Quirini, who retired from General Electric in 1980 after working in the factory for decades, is a longtime labor activist who wears two hats: She is president of the retiree council for IUE-CWA Local 301, the union that represents workers at the GE plant in Schenectady, and also co-founded the GE Justice Fund, which coordinates 15 GE retiree councils throughout the country.

The fight continues
On Wednesday, Quirini will make her annual pilgrimage to GE’s annual shareholders’ meeting, to be held this year in Erie, Pa. There she will continue her fight for higher pensions for GE retirees; specifically, she’d like retirees to receive routine cost-of-living adjustments to their pensions, so their pensions can stay even with inflation, and the guaranteed minimum pension benefit of $34 per month per year of service.

“We have no cost of living,” Quirini said. “From the day you retire to then on in, you’re losing money.” She notes that retirees die ever year, and that the cost of a guaranteed minimum pension will diminish over time.

Last November, General Electric announced the first monthly pension increase in seven years, and retirees saw their monthly checks increase between 10 percent and 20 percent. After the increase, Quirini’s pension jumped from $736 a month to $866 a month, but she said a new retiree would receive more than $1,000 a month. About 15,000 GE retirees live in the Capital Region.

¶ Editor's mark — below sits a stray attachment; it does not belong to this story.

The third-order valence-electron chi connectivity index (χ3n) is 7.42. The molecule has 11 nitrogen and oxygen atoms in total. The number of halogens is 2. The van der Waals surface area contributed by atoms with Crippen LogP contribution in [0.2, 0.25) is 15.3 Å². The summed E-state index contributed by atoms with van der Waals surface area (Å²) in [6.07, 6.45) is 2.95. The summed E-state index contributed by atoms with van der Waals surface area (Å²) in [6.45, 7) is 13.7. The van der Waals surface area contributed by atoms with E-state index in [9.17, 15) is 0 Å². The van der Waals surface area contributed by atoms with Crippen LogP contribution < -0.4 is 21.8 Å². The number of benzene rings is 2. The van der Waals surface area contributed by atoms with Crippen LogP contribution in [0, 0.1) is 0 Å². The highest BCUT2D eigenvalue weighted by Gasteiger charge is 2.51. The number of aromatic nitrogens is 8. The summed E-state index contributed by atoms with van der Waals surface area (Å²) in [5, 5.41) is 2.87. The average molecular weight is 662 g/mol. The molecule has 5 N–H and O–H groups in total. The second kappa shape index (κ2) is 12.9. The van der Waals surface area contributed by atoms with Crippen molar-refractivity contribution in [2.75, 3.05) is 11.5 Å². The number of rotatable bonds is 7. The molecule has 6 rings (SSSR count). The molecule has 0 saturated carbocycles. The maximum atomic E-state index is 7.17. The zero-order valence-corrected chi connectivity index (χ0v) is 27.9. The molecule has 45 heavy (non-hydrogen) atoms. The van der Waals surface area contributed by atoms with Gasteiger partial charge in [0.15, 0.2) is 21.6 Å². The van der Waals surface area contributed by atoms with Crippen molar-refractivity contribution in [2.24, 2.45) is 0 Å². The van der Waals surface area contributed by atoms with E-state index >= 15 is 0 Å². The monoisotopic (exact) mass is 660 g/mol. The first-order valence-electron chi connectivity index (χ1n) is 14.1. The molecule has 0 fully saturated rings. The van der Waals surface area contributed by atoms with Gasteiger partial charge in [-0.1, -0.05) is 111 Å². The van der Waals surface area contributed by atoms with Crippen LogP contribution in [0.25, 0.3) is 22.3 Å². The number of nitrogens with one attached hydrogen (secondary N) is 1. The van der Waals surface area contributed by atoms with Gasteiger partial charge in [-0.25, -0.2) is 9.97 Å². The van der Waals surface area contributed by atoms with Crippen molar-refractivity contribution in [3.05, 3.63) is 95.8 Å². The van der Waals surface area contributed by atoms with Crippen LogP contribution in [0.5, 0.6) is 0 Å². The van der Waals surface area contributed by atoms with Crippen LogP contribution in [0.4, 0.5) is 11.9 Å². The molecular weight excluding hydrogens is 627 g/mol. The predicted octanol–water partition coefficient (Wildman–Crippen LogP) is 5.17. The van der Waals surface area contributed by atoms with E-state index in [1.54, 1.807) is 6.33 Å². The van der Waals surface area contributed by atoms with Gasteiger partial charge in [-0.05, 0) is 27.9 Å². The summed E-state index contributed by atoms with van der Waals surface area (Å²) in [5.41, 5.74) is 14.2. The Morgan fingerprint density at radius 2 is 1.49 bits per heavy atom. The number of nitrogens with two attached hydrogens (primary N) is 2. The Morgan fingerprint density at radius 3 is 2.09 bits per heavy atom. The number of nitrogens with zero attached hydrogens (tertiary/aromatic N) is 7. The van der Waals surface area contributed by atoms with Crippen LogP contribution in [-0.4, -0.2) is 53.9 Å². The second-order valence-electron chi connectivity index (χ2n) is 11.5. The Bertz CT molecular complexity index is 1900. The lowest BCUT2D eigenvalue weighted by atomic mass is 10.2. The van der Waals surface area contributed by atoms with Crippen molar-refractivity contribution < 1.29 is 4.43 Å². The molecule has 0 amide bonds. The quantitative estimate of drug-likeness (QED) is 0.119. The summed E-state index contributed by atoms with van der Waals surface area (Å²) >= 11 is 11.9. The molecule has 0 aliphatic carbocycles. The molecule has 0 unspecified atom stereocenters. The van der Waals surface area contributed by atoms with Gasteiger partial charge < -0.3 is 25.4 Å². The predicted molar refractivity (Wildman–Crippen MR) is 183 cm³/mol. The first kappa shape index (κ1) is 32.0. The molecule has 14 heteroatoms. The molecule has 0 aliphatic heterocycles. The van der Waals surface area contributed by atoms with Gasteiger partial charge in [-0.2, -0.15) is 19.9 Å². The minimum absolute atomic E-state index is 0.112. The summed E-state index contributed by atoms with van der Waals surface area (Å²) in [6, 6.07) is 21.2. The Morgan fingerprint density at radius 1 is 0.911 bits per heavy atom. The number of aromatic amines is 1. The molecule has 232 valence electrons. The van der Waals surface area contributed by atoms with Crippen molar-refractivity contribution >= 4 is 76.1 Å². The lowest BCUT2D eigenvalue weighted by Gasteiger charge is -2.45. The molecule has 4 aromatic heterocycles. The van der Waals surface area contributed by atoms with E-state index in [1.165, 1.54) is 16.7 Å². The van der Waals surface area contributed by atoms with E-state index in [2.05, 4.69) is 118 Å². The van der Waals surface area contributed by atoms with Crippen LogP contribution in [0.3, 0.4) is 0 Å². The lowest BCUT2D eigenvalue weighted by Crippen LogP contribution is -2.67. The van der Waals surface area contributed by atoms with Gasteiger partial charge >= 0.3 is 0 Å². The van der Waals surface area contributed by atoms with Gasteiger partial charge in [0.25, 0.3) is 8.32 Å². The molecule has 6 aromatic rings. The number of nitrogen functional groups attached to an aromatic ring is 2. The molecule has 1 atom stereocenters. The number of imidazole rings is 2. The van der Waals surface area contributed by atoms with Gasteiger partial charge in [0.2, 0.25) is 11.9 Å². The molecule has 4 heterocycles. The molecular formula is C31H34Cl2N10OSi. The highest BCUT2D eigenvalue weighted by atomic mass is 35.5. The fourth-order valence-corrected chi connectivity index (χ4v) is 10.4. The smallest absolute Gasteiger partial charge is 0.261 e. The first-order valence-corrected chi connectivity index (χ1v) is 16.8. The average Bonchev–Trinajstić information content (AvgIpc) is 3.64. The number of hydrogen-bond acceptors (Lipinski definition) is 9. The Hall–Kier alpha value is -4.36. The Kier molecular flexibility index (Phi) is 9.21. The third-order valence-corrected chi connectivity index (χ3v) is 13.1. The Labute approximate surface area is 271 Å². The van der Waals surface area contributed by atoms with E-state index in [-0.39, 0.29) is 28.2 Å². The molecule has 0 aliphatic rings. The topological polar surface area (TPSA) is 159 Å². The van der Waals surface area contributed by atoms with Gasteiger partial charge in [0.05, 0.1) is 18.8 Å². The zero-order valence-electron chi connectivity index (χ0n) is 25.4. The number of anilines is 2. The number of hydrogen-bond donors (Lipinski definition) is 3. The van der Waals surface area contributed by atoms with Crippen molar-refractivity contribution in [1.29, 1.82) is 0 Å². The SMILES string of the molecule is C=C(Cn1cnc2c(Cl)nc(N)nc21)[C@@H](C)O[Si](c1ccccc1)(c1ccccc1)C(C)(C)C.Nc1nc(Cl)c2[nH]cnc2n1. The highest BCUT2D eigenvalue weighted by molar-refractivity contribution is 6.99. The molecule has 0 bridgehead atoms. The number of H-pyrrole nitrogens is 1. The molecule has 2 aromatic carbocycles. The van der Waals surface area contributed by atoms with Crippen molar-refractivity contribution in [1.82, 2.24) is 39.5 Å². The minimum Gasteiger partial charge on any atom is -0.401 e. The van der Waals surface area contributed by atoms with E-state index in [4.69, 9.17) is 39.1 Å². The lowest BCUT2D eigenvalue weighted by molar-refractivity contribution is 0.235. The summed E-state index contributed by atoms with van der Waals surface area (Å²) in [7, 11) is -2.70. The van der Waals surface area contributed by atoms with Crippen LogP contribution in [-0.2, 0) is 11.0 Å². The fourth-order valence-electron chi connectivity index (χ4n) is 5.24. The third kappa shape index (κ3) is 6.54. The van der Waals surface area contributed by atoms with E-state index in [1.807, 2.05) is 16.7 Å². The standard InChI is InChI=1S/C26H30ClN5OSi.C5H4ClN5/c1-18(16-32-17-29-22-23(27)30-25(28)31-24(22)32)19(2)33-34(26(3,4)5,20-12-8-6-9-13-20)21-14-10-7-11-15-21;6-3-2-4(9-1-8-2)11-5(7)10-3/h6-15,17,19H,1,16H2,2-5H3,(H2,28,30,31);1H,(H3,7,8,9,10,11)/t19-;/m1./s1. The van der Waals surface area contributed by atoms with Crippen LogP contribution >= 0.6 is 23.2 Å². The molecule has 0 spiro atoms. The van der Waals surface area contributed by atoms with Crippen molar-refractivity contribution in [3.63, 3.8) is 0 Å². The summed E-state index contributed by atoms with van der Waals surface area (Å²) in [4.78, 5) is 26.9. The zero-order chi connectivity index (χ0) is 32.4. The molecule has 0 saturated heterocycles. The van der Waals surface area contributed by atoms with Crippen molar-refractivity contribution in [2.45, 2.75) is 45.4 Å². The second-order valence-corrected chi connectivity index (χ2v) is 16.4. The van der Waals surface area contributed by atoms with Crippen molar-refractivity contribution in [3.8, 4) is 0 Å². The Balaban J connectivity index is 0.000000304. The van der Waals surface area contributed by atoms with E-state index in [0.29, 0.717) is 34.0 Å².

Union leaders described Quirini, who lives in Rotterdam, as fearless and persistent.

“She’s a great advocate for retirees,” said Bob Santamoor, chairman of the IUE-CWA conference board and the union’s lead negotiator. “She was one of the first women in the shop pushing for equal wages, and she’s never stopped pushing.”

“She seems to have more energy than most of us do,” said Local 301 president Jose Fernandez. “She’s respected by everyone. As a woman, she had to go through a lot of fights [at GE] to establish herself.”

From the beginning
Quirini started working at GE in 1939, at the age of 21. One of the first women hired by the company, she quickly discovered that women didn’t earn the same amount of money as men, even though they did the same work. Blacks, she learned, also suffered discrimination. For both groups, it was impossible to advance to top managerial positions.

Eventually, Quirini joined Local 301 of the United Electrical, Radio and Machine Workers, becoming a shop steward and a board member. (In 1954, Local 301 workers voted to be represented by the International Union of Electrical Workers.) She held a variety of different jobs; when she retired, she was a production follower.